(Inside: It’s a dream of mine to one day walk into a kitchen where my two daughters are cooking–fending for themselves. That way I don’t have to. This is my plan for How to Teach Your Kids To Cook based on how my mom taught me. Let’s do this.)
The Ultimate Kids’ Cookbook was provided to me for review. All comments and opinions are my own.
It would be so convenient if kids just popped right out of the womb knowing how to bake bread or even toss together a simple salad.
But, alas, it’s not how life works.
At least not my life.
But, my mom was pretty crafty when she taught me how to cook–and I feel like I’m pretty gifted in the kitchen, largely due to how she methodically laid it out for me.
So, I’m taking that on the road and applying it to my littlies.
This is my plan for How to Teach Your Kids To Cook, based on how my mom taught me to rock it in the kitchen.
How to Teach Your Kids To Cook
- Give The Kids Control. This means letting them pick what they are going to cook–and what portions of the recipe that they’re going to do. If your kid is not into the idea of mixing with their hands, let them mix with a spoon. Likewise, if they aren’t down for the spoon, hands-away! Even if that’s now how you would do it.
- Only Intervene When
Disaster AwaitsThey Ask. Sit back, Clean-Nut Norma. You are not cooking–you are teaching your kids to cook. That means messes and mistakes and you are just going to have to eat it (literally and figuratively). Teaching is not always perfect. Think about when you were learning to drive. If everyone did it perfectly the first time, there’d be no need for Driver’s Ed courses or the Driver’s Test before you got your license. Just wait for them to ask. They learn by making mistakes. So let them screw it up a few hundred times. You can guide–just don’t do it for them.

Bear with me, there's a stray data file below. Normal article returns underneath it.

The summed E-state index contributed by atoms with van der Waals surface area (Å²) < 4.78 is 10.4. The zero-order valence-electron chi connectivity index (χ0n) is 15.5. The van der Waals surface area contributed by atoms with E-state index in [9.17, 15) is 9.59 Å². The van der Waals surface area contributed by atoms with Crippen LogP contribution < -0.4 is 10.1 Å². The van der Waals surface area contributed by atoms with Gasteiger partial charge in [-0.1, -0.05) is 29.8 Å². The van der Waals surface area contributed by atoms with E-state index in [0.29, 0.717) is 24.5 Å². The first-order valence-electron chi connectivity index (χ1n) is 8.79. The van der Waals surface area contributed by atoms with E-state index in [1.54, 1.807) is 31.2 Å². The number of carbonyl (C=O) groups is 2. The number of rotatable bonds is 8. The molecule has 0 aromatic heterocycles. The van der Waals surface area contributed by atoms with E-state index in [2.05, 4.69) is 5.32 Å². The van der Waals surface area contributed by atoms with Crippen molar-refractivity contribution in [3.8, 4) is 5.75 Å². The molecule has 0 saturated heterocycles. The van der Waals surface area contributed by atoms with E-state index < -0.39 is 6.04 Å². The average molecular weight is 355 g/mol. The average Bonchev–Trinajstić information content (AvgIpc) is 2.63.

- Do NOT Put Pressure On Them. Because this is a learning activity, you can’t make them feel like they’re holding up dinner for everyone or they’re on some kind of timer. Set aside an hour for them to cook. Leave plenty of time (and ingredients) for them to mess-up and have a chance to start over. If they feel like they HAVE to make it and RIGHT THAT SECOND, you may be setting them up to crumble under the pressure. So, just lighten-up, Time-Cruncher Tina. Let them take their time to learn.
- Small Biters Need Small Steps. This is something my mom was excellent at. She would give me the simplest of tasks to start with. No drowning me in 10 steps all at once. Nope. And that’s what I like about this recipe I started my kids on, too, for Garlic Knots. They were simple, tiny steps that my kids could understand without feeling bombarded. So, for example, instead of saying “mix ingredients and turn out” the book actually broke it down to “scoop 2/3 cups of flour into the bowl” and the next step would be “put 1 tablespoon of salt in the bowl with the flour.” Super simple–and clear as a bell.
And that’s it.
That’s how my mom started me off.
And that’s literally my plan for How to Teach Your Kids To Cook.
You can start at any time–mine are preschoolers and I’m starting now, but even if you have a pre-teen or teenager that you haven’t yet embarked on teaching them to cook, this is how I would teach kids to cook.
If you’re digging these simple ideas for How to Teach Your Kids To Cook and want to get started by grabbing the cookbook I found my kid-friendly garlic knots in, look no further than The Ultimate Kids’ Cookbook.
It’s super-full of all sorts of really easy recipes that were not only easy to make, but also foods that kids would actually want to eat.
And the instructions are laid out very clearly so that kids a little older than mine (that can read) really don’t need too much help.
My kids are stoked to have a recipe book all their own and the chance to pick what they cook (see? control…).
And, so you keep this at the forefront of your mind and/or to remind yourself when it’s time, before you go, pin this sweet tutorial for How to Teach Your Kids To Cook.